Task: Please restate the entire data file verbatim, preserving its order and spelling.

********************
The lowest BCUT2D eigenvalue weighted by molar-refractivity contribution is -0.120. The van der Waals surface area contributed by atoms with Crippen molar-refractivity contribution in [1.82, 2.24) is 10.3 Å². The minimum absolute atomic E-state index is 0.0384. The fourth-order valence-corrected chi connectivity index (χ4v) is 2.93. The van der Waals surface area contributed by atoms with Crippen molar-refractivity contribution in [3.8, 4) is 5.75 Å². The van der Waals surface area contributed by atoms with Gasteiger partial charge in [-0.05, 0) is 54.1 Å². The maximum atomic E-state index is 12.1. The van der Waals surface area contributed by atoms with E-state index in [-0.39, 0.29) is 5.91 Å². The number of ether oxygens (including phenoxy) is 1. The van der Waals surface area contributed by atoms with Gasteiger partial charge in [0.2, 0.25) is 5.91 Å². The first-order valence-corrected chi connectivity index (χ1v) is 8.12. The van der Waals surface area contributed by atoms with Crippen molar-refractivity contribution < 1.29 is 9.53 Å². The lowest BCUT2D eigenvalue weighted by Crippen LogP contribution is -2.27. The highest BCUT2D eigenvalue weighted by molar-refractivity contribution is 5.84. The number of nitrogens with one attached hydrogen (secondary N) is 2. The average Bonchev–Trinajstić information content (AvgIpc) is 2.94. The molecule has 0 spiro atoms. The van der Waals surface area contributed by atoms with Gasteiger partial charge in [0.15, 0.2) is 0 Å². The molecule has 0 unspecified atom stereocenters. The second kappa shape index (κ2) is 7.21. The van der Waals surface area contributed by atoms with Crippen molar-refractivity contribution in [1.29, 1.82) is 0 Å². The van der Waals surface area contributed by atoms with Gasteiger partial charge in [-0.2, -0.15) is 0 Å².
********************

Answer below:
The lowest BCUT2D eigenvalue weighted by molar-refractivity contribution is -0.120. The van der Waals surface area contributed by atoms with Crippen molar-refractivity contribution in [1.82, 2.24) is 10.3 Å². The minimum absolute atomic E-state index is 0.0384. The fourth-order valence-corrected chi connectivity index (χ4v) is 2.93. The van der Waals surface area contributed by atoms with Crippen molar-refractivity contribution in [3.8, 4) is 5.75 Å². The van der Waals surface area contributed by atoms with Gasteiger partial charge in [-0.05, 0) is 54.1 Å². The maximum atomic E-state index is 12.1. The van der Waals surface area contributed by atoms with E-state index in [-0.39, 0.29) is 5.91 Å². The number of ether oxygens (including phenoxy) is 1. The van der Waals surface area contributed by atoms with Gasteiger partial charge in [0.2, 0.25) is 5.91 Å². The first-order valence-corrected chi connectivity index (χ1v) is 8.12. The van der Waals surface area contributed by atoms with Crippen molar-refractivity contribution < 1.29 is 9.53 Å². The lowest BCUT2D eigenvalue weighted by Crippen LogP contribution is -2.27. The highest BCUT2D eigenvalue weighted by molar-refractivity contribution is 5.84. The number of nitrogens with one attached hydrogen (secondary N) is 2. The average Bonchev–Trinajstić information content (AvgIpc) is 2.94. The molecule has 0 spiro atoms. The van der Waals surface area contributed by atoms with Gasteiger partial charge in [0.15, 0.2) is 0 Å². The molecule has 0 unspecified atom stereocenters. The second kappa shape index (κ2) is 7.21. The van der Waals surface area contributed by atoms with Crippen molar-refractivity contribution in [1.29, 1.82) is 0 Å². The van der Waals surface area contributed by atoms with Gasteiger partial charge in [-0.2, -0.15) is 0 Å².